#1 Snuggle Time
People expect to log lots of snuggle time with their pup. They dream of running their hands over their puppy's soft coat, as the puppy takes a loud exhale and curls up contentedly by their side.
The reality is that at times that you want to snuggle, your puppy will be more interested in using your hands and clothing as a chew toy. You will wonder if you brought home a puppy or a piranha.
#2 Puppy Proofing
People expect that "puppy proofing" is a fairly simple process. They think, "how much trouble could this little guy get into?" And they reject the idea of crates, baby gates, and exercise pens as being too restrictive.
The reality is that a puppy's brain is built for exploration and creativity, and will find objects you didn't even know you owned. He will bite, pull and/or shred anything that's not nailed to the ground. You've bought a plethora of different chew toys, but his default is always to pull at the threads of the rug, or chew on table legs when he feels bored.
People expect long walks that will not only burn the puppy's energy, but will also help them to fulfill their new year's resolution to exercise more. A match made in heaven.
The reality is that you will walk 20 feet from your house before your puppy freezes. When you put pressure on the leash to urge the puppy along, he will dig in his heels. He would rather sit still and take in the sights, sounds and smells of his new environment than go on a 20 minute walk. If and when your puppy does start to walk, it will be at a snail's pace. You will have walked approximately 100 feet over the course of 30 minutes because he's so busy sniffing and/or picking up every leaf, twig and cigarette butt (eww).
#4 Potty Time
People expect potty training to be a pretty straight forward process. Puppy has an accident? Lead him over to the accident, show him what's he's done, be stern. Rinse and repeat and in no time puppy will learn not to potty in the house. Leaving the back door open or installing a dog door will make the whole process effortless, since the puppy will take himself out when nature calls.
The reality is that your puppy learns very quickly that you are prone to fits of rage when you see urine or feces. So he considerately "holds it" until you're out of sight, or looking the other way. Going outside is an option, but creeping into the back room or behind the couch also produces the same outcome. So why not?
Your cute puppy runs up to you when you arrive home, and jumps up to lick your face. You melt. You coo and pet the puppy. The more excited the puppy is, the better it feels, so you rev the puppy. When friends and family visit you are warmed by his display of friendliness and proudly stand back watching how free and wild he is when expressing his love. He does the same thing with people he meets on walks, and you can't imagine how this could ever be a problem. The expectation is that the puppy will grow out of this type of "puppy behavior" .... so you might as well soak it in while you can.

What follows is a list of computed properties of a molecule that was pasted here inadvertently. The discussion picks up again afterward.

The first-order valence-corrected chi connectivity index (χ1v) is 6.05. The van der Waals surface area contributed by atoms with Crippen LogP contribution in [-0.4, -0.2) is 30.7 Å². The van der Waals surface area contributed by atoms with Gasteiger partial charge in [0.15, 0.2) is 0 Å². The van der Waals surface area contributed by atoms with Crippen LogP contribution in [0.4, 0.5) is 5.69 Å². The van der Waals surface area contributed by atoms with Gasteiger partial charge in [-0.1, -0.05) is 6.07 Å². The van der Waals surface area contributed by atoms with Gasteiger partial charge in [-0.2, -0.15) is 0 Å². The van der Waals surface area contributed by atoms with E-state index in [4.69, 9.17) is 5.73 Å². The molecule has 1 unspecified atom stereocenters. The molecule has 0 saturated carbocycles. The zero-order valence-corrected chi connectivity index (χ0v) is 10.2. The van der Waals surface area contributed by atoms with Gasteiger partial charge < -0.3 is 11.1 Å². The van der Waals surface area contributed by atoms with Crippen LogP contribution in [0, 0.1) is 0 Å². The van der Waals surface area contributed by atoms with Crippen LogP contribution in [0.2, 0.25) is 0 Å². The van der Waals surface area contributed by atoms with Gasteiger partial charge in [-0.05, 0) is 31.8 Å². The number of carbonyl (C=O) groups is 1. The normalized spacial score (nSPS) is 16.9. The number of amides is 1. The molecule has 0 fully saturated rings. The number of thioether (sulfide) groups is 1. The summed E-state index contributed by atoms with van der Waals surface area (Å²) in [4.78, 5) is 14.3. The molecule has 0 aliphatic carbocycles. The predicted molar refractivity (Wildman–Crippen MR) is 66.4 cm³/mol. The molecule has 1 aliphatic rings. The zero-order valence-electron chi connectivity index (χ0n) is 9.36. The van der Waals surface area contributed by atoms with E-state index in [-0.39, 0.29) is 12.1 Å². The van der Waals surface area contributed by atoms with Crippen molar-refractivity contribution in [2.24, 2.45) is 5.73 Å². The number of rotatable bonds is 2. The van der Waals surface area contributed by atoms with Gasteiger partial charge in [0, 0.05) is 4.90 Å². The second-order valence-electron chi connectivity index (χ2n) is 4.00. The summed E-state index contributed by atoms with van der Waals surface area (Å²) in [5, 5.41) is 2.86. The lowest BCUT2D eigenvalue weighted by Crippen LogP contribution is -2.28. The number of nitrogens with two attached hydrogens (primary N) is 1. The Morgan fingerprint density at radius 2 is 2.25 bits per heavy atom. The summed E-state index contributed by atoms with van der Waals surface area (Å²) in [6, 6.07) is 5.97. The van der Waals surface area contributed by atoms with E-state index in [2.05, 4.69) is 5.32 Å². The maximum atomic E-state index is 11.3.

The reality is that puppies get better and better at every behavior they practice. Behavior builds! By the time your puppy is a year old you will have an adult dog that goes wild when anyone walks into the house. Long red welts will appear on legs, scratches from the claws of a dog that was very effectively "trained" to demonstrate his love and affection in this manner from a very early age.
#6 The "Non-Barker"
People bring home a 2 month old puppy, and after 2 or 3 weeks confidently declare to their family and friends that they have a non-barker. There is a tremendous amount of relief associated with this, because they know how difficult it can be to live with a very vocal dog. They expect that the behavior that they see now is constant, or at the very least, leaves little room for deviation.
The reality is that most dogs only find their "voice" in their adolescence or in early adulthood. There is no correlation between the time at which your dog begins barking, and the frequency or intensity with which they will bark as an adult.
#7 Backyard Dogs
Many people decide to get a dog because they have a great backyard. A lot of times they put in a dog door so that the dog has a choice. Or they keep the inside off-limits altogether at certain times during the day. The expectation is that the puppy will be more content outside with more stimulation, and less likely to get into trouble.
The reality is that a puppy or adult dog that is unsupervised outside (whether it's their choice or not) is likely to get into a whole host of problems. They frequently dig up the garden, or with passing time, become hyper-territorial around the fence-line. They are also more likely to vocalize from boredom, or scratch at the back door from frustration. The anxiety and frustration resulting from this type of isolation can manifest into other more serious behavioral issues over time.
Here is a link to a blog I wrote, that briefly touches on different ways to cope with common "puppy problems." It's called Eight Quick Tips for Raising a Puppy.
This article was written by Alyssa Lapinel, CPDT-KA. She is head trainer and founder of Legends Dog Training, based in San Diego, California. For more information about training services you can go to her website: http://www.legendsdogtraining.com . Legends Dog Training offers behavior consultations, private in-home lessons, skype sessions, and group classes. Questions, comments and "sharing" is always appreciated.